Bacharach has always enjoyed performing live, which is why he still does it.

“When you are playing for people, it’s a great kind of a contact,” he says. “I don’t like it when the room is dark, ′cause you’re just playing in a sea of blackness — I like to see people, I like to see their reactions. If there’s a tear shed, I like to see that. If they’re moved, it makes it all worthwhile. If they’re touched, if they feel good, if you can make somebody feel good for a couple of minutes in their day, that’s a big reward.”

__________________________________________________

At the Long Center that Sunday night, November 23, he walked out from the wings, casual but impeccable as usual in a blue blazer, neatly pressed dark jeans, and a tieless blue shirt, to tremendous applause from the mostly older crowd. Burt hadn’t only shown up, he was in command, a maestro seated center stage at his Steinway Grand, confident and in his element as he directed the players with quick, minimal arm movements, and relayed brief anecdotes about the songs throughout the concert. As noted, Bacharach is a raspy-voiced singer of limited range, but when he took on “The Look of Love” and “Alfie,” you held your breath as time stopped and just appreciated what he was giving us. Even his minimalist reading of “Wives and Lovers” – a pop song saddled with some of the most sexist lyrics of all time – was a revelation, more of a plea than an breezy anthem.

The seven-piece band — including, naturally, a flugelhorn player (“the sound of the ’60s,” as Mrs. Pogoer put it), Bacharach’s 21-year-old son Oliver on occasional piano, and a trio of three versatile singers, John Pagano, Donna Taylor and  Josie James — moved seamlessly from one hit to the next in a seemingly endless stream (see the set list below, which I scribbled down while I listened in a semi-trance).  I couldn’t find another review of the Austin show online, but for comparison, here’s a review of the show he did two days before in Kansas City and here’s a video of “I Say A Little Prayer” in concert in Ravello, Italy last summer that shows the same basic stage setup.

Call it easy-listening or elevator music if you like; to me, it was two solid hours of classy, superb pop, and it felt like coming home. Believe it or not, Bacharach, at 86, still seemed to be at the top of his game.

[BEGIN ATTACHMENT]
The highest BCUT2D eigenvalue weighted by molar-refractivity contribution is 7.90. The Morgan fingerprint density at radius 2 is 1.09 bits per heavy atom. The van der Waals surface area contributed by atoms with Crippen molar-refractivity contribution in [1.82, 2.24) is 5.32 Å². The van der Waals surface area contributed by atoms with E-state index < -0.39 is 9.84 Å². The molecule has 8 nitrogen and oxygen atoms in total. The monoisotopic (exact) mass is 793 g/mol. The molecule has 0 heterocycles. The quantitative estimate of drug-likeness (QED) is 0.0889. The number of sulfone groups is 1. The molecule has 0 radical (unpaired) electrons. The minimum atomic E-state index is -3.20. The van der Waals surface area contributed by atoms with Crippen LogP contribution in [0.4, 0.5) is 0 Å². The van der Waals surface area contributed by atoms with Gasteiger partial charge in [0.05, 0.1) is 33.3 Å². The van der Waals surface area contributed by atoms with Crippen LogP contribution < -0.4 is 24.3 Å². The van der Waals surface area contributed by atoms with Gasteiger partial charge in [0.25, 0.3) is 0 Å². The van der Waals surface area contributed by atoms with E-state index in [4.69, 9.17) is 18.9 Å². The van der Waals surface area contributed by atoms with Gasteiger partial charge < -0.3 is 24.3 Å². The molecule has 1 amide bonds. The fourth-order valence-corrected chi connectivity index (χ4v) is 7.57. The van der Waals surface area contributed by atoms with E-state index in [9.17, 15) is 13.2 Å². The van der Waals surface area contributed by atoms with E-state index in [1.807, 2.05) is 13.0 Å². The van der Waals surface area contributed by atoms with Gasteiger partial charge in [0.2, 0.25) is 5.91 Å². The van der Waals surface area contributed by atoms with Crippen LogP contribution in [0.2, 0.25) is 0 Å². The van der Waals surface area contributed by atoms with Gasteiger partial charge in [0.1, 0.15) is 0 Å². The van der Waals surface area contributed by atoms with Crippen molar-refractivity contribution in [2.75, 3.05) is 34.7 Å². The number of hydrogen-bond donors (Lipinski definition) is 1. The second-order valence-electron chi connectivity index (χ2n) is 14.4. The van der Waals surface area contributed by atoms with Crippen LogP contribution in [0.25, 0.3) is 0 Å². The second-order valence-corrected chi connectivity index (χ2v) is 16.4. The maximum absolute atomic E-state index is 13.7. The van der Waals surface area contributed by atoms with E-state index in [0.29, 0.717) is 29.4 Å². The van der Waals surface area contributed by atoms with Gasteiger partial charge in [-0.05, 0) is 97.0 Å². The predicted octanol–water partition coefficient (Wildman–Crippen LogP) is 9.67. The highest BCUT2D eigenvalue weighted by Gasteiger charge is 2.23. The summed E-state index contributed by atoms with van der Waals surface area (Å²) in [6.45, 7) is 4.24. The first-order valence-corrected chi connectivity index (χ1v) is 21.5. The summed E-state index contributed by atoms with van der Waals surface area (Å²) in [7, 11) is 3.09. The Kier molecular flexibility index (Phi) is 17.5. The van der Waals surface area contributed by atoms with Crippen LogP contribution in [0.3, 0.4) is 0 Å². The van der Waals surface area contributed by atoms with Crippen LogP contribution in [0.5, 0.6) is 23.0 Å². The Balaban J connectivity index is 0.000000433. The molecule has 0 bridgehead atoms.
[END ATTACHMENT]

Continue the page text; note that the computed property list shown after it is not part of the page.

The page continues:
_______________________________________________________

Reasonably accurate set list at Burt Bacharach’s concert at the Long Center, Austin, Nov. 23, 2014 (includes medleys):

What The World Needs Now

Don’t Make Me Over

Walk On By

This Guy’s In Love With You

I Say a Little Prayer

Trains and Boats and Planes

Wishin’ and Hopin’

Always Something There to Remind Me

One Less Bell to Answer

I’ll Never Fall in Love Again

Only Love can Break a Heart

Do You Know the Way to San Jose

Anyone Who Had a Heart

God Give Me Strength

Waiting for Charlie to Come Home (Etta James, b-side of “Something’s Got a Hold on Me,” recorded 1962, lyrics by Bob Hilliard)

Love Theme from “Butch Cassidy and the Sundance Kid”

My Little Red Book (“My only attempt at writing a rock ‘n’ roll song”)_

Windows of the World

Baby It’s You

Message to Michael

Make It Easy on Yourself

On My Own

Close To You

The Look of Love (sung by Burt)

Arthur’s Theme

What’s New Pussycat

The World Is A Circle

The April Fools

Raindrops Keep Fallin’ on My Head

The Man Who Shot Liberty Valance

Wives and Lovers (sung by Burt, very minimalist, quiet version)

Alfie

A House is Not a Home

Encore:

Two new-ish songs whose titles I don’t know, but they were good (from Some Lovers, a 2011 musical Bacharach wrote with lyricist Steven Sater and the composer’s first musical since Promises, Promises)

Any Day Now

That’s What Friends Are For

Second Encore: Raindrops Keep Fallin’ on My Head (audience singalong)

From Bon Jovi to ‘Memphis’: David Bryan talks about writing for a different kind of stage

As published in the Austin American-Statesman newspaper on Monday, Dec. 9, 2013.

David Bryan, a founding and still active member of Bon Jovi, is more than just the guy who’s been playing keyboards on the likes of “Livin’ on a Prayer” and “You Give Love a Bad Name” for the past 30 years. For Bryan, having a second career as a composer for stage musicals is just another side of the same coin.